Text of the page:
the smaller r...
Ionization Energy (IE)
• The energy in kilojoules required for
the complete removal of one mole of
electrons from one mole...
Trends in Ionization Energy
Ionization energy (IE) is the energy required for the
complete removal of 1 mol of electrons f...
Figure 8.15

14-75

Periodicity of first ionization energy (IE1).
Figure 8.16

14-76

First ionization energies of the main-group elements.
Ionization Energy

IE increases
14-77
Ionization Energy

14-78
Ionization Energy

14-79
Sample Problem 8.4

Ranking Elements by First Ionization
Energy

PROBLEM: Using the periodic table only, rank the elements...
Sample Problem 8.4
SOLUTION:
(b) Te > Sb > Sn
Sb, Te, and Sn are in Period 5. IE1 increases across a period.
(c) Ca > K > ...
Ionization Energy
• Give the symbol for the element in
the same group as Sn having the
largest IE.

• Give the symbol for ...
Electron Affinity (EA)
• Electron Affinity is the energy change
in kilojoules accompanying the
addition of one mole of ele...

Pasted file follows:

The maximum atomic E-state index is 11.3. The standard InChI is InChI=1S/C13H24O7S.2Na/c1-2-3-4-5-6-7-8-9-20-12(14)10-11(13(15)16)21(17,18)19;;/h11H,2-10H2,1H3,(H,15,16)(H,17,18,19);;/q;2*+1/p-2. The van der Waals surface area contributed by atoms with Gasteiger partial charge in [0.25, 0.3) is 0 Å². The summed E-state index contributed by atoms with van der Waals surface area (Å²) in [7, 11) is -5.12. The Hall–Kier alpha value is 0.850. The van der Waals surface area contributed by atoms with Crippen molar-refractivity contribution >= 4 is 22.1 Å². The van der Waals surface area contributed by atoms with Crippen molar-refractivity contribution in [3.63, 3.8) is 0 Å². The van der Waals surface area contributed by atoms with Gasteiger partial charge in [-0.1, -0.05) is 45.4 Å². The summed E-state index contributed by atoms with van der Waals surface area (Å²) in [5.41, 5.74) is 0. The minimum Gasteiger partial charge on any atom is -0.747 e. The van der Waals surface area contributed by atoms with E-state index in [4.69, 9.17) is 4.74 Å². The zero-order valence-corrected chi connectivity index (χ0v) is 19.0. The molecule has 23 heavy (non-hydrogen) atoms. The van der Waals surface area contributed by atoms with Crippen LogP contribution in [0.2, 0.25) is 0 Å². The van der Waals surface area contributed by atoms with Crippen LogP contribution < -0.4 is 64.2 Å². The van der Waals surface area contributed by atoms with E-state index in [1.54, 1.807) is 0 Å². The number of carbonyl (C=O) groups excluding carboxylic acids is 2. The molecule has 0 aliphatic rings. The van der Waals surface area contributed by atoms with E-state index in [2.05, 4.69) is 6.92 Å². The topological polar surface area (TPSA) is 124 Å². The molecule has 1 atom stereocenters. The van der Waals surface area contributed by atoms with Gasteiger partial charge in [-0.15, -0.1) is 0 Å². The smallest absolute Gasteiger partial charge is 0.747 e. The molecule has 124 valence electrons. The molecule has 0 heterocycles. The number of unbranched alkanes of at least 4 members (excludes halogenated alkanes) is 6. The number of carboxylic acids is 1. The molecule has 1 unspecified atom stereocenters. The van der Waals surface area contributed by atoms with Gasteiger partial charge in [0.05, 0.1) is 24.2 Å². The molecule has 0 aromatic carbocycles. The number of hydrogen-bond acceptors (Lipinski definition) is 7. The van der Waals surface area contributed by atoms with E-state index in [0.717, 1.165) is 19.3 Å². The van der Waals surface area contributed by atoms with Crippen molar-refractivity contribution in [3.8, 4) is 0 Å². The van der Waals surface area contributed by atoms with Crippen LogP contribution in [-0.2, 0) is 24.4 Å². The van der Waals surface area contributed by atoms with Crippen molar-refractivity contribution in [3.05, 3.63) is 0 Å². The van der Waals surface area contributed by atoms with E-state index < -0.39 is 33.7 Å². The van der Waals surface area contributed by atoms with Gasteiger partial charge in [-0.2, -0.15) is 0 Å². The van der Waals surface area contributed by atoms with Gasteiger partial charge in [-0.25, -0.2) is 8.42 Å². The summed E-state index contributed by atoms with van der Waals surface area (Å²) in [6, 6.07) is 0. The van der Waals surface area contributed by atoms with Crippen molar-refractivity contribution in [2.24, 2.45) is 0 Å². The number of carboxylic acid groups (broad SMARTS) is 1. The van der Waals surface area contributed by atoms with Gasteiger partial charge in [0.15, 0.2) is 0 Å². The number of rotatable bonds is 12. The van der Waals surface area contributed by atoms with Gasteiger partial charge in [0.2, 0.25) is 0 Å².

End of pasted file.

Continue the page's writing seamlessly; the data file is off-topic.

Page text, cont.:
Trends in Electron Affinity
Electron Affinity (EA) is the energy change that occurs
when 1 mol of electrons is added to 1 ...
Figure 8.18

14-85

Electron affinities of the main-group elements
(in kJ/mol).
Behavior Patterns for IE and EA
Reactive nonmetals have high IEs and highly negative
EAs.
These elements attract electrons...
Electron Affinity

14-87
Electron Affinity

EA increases
14-88
Electron Affinity
• Give the symbol for the
representative metal in the same
period as As having the larger
electron affin...
Electronegativity (EN)
• Electronegativity is the relative ability of a
bonded atom to attract the shared electron pair
• ...
Pictures of Linus Pauling

14-91
Trends in Electronegativity
The most electronegative element is fluorine.

In general electronegativity decreases down a g...
Figure 9.22

14-93

Electronegativity and atomic size.
Electronegativity